Sunday the worst run team in all pro sports, the Cleveland Browns, saw quarterback Kevin Hogan become the 28th starting QB since 1999. His first start with the Browns is one he won't forget. And it's one the Browns never expected. He was 20-of-37 passing Sunday for 140 yards with three interceptions and one TD and was sacked four times. The idea of playing Hogan was to cut down on the turnovers. So much for that. Even without J.J. Watt and Whitney Mercilus, the defense didn't allow a touchdown until long after the outcome had been decided, had three interceptions (including a pick six by Jonathan Joseph) and forced a safety.
Once again, the legend of Deshaun Watson continues to grow, with three touchdown passes. But the most impressive takeaway for me was the poorly thrown pick six to Jason McCourty. Watson was pissed at himself immediately in the celebrating locker room.
Watson confirmed to me after the game he received a Draft Night text from Browns Coach Hue Jackson that read “Be ready.” The precocious Franchise in the Making just smiled when I asked if he had a chip on his shoulder. His smile spoke loud and clear. He now has the most touchdowns in six games of any NFL rookie since the NFC-AFC merger
Coaches are no different than fans when it comes to watching Watson. Two Texan assistant coaches told me “When the tape comes on we look at each other and say, 'did you see that' several times."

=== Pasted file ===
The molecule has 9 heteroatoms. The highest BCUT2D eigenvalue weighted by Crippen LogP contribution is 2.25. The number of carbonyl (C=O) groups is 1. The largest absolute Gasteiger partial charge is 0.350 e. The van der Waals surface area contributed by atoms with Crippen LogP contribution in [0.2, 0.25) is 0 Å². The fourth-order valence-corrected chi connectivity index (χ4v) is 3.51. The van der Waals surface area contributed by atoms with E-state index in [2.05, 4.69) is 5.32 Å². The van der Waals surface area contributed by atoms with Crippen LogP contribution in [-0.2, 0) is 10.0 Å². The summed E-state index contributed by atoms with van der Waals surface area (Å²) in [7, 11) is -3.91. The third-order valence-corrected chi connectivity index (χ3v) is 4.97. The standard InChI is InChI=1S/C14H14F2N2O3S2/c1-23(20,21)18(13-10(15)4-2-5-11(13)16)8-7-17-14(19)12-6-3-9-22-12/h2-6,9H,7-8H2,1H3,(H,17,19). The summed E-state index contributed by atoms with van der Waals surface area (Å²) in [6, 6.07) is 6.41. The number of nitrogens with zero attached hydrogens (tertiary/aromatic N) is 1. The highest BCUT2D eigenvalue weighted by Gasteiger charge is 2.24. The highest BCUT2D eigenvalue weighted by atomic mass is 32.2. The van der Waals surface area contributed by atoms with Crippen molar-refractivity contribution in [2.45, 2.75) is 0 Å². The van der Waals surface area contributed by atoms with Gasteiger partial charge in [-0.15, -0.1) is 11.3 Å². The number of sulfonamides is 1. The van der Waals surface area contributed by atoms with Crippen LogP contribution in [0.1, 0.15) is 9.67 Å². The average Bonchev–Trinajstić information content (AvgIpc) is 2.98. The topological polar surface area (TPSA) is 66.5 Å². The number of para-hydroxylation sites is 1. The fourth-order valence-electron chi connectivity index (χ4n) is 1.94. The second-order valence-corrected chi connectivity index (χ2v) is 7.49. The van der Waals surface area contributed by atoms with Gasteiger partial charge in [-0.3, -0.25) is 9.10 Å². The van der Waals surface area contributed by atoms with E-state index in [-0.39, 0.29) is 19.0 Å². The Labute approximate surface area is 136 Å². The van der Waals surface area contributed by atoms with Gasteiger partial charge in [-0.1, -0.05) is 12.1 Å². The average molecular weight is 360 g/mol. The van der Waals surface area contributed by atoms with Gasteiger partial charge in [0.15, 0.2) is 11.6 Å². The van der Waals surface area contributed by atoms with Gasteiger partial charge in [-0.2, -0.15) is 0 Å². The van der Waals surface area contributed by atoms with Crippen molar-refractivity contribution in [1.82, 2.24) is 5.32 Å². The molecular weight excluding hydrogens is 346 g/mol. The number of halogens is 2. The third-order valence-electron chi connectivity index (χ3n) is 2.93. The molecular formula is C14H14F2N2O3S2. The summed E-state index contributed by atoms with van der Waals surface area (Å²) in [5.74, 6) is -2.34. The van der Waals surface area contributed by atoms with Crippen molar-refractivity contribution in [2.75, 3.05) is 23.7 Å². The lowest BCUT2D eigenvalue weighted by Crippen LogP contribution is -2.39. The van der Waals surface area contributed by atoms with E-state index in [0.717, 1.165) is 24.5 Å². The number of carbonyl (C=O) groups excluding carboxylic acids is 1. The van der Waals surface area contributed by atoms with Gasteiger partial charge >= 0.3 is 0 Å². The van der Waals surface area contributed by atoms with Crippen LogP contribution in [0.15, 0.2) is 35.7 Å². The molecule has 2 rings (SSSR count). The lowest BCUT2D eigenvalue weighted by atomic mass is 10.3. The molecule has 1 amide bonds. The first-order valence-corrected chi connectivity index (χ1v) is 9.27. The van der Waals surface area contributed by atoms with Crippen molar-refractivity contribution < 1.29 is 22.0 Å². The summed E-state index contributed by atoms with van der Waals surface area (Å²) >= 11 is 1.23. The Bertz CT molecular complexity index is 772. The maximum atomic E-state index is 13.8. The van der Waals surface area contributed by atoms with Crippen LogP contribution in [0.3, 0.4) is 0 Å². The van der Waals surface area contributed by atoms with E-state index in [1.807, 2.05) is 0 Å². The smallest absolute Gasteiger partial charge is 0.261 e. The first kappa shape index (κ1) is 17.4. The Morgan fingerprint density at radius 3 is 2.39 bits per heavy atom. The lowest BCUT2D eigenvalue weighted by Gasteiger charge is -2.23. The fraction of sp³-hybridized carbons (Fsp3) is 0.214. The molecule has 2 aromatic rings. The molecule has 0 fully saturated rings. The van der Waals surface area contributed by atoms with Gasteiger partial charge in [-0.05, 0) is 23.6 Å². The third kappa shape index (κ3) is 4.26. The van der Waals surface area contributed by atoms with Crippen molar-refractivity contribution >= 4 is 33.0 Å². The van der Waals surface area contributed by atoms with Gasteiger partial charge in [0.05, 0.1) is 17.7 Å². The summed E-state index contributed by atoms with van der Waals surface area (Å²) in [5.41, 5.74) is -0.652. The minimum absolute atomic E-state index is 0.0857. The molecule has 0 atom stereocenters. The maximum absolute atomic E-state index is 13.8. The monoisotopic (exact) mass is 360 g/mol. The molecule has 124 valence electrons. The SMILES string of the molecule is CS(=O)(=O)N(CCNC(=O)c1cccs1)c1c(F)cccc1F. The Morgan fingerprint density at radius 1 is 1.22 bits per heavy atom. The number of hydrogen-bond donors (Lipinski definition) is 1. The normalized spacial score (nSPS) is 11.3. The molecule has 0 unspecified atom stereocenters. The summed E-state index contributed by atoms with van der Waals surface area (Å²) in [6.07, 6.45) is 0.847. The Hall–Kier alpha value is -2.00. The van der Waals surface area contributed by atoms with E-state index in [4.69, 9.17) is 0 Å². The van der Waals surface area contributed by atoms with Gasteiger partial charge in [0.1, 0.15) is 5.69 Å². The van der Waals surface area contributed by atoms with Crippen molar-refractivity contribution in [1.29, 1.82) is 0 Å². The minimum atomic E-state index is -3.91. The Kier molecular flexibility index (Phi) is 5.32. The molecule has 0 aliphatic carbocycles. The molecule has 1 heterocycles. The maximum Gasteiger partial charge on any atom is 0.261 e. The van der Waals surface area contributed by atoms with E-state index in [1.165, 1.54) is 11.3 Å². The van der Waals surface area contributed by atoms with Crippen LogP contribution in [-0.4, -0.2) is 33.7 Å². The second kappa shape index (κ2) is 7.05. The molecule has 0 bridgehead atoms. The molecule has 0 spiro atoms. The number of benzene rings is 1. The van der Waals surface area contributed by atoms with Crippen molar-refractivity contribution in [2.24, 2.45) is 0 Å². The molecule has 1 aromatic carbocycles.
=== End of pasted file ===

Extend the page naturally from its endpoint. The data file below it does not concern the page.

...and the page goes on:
Another told me “the kid is like a sponge as he soaks up more of the playbook each week. We knew he could run, but his passing in both practices and games is much further along than expected. "
Against the blitzing Browns defense led by former Aggie Myles Garrett, who had four hits on Watson, Bill O Brien shut down the running for his quarterback early in the third quarter. His formations where tight end Ryan Griffin lines up in the offset I in the backfield puts more pressure on the defense on flash plays, giving Watson another wrinkle.
Will Fuller caught another touchdown pass, giving him five in the three games he has played since returning from an injury. But that drop of a sure touchdown pass from Watson was a flashback to last season. The Texans can only hope that doesn't become a thing again.
Texans go into the bye week 3-3, while former team leader Duane Browns has lost over three million bucks in the weirdest holdout I have even. He may very well come back this week. But the front office will not redo his deal that has two years remaining,
Guess we should applaud him for making so many great investments he can lose that many dead presidents!
Jamal Shead hit a short follow shot with 0.4 seconds left and No. 1 Houston beat Oklahoma 87-85 on Saturday night, giving coach Kelvin Sampson a victory over one of his former schools.
Shead missed a driving layup attempt, but corralled the rebound and put the Cougars back ahead after they blew a 15-point lead. Emanuel Sharp tipped away a desperation pass by Oklahoma’s Milos Uzan as time expired.
“The main thing (on the last shot) was to get it to the rim,” Sampson said. “We weren’t going to shoot anything outside of 5 feet. There were three ways to win that game — a whistle, make the shot or (grab) an offensive rebound and put it in — and we got the third one.”